The United Nations High Commissioner for Refugees (UNHCR) predicts that another 800,000 Ukrainians will flee the country this winter due to the energy crisis. They will join the ranks of the 7.6 million who have already left. Of these, according to a recent UNHCR survey, 68 percent are “not yet economically active” and 47 percent are reliant on “assistance programs as their primary source of income.” Nonetheless, Western countries are cutting benefits for refugees.

Poland, which has taken in 1.5 million Ukrainians since the outbreak of the war, just announced that as of January 2023 those seeking shelter in the country will be required to cover half of the cost of their accommodations, which are currently being funded by the government. In May 2023, they will be on the line for 75 percent of the total.

In addition, Ukrainian migrants must sign up for a PESEL number, which will allow the Polish government to electronically track their movements back and forth across the country’s borders. Because various forms of state-sponsored support are tied to when a person entered Poland, the system will allow officials in Warsaw to limit refugees’ eligibility on the basis of the fact that they previously exited the country.

Further west, Britain’s “Homes for Ukraine” program, which pays families £350 a month to house refugees, is falling apart and may be axed entirely by the right-wing Tory government. Hosts initially signed up to take in Ukrainian refugees for six months, and this deadline is now approaching. However, the vast majority of people have nowhere else to go because officials throughout the country are unable to find new families to shelter them. One government representative from South Cambridgeshire told the Guardian on October 30: “I have about 1,600 people on my housing list at the moment and some of the London boroughs have tens of thousands.”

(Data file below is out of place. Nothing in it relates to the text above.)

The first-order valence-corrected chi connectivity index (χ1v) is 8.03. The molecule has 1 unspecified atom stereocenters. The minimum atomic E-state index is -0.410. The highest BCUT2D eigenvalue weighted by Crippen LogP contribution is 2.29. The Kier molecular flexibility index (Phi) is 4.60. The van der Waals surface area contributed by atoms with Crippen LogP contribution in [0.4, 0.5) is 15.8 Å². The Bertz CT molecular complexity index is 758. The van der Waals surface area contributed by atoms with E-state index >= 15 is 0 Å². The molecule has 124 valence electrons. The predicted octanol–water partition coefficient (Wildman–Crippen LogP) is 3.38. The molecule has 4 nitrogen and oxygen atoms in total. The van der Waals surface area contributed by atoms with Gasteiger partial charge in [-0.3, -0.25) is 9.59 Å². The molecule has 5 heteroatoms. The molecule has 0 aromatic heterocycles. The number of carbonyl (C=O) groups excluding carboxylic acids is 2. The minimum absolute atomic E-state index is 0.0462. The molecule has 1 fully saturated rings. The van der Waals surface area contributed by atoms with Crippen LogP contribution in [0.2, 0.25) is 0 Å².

Several thousand Ukrainian refugees in Britain are now reportedly homeless. Currently, there are discussions in London about permanently halting “Homes for Ukraine,” as part of a massive austerity program the government of Rishi Sunak—net worth $800 million—is preparing.

On Monday, the Irish Ambassador to Ukraine, Therese Healy, told Ukrainians wishing to seek shelter in Ireland that they could not expect a government welcome. “I wish to highlight that available state-provided accommodation is now very restricted,” she warned. The situation, Healy claimed, exists “despite our very best efforts and wishes.”

In Germany, local officials in the eastern city of Cottbus recently told Deutsche Welle that the federal government has failed to fund any of the ongoing costs associated with providing long-term accommodations, education and medical care for a high-need population. There are not enough interpreters. Health care facilities are overloaded.

Elsewhere in Germany, according to the New York Times, sports stadiums are still being used as housing centers. There are few other available solutions and little money. “Corona isn’t over. We have an energy crisis. Our population is consumed by economic troubles,” Zeno Danner, the district administrator of Konstanz, told the newspaper, which described the crisis as posing “nettlesome” questions.

In New Zealand, the situation for Ukrainian refugees is so bad that charities working with the population report that many are considering and making plans to return to the war-battered country. Refugees are struggling to make ends meet, as well as to find medical care and English-language classes, problems widely reported everywhere. Of the mere 4,000 visas that the New Zealand government promised to grant Ukrainians, just 1,000 have been issued and only 400 people have arrived shoreside.

For its part, the United States has limited special visas for Ukrainian refugees to 100,000. Individuals must have a family member in the US already who is willing to sponsor them and prove that they will pose no financial burden on the state.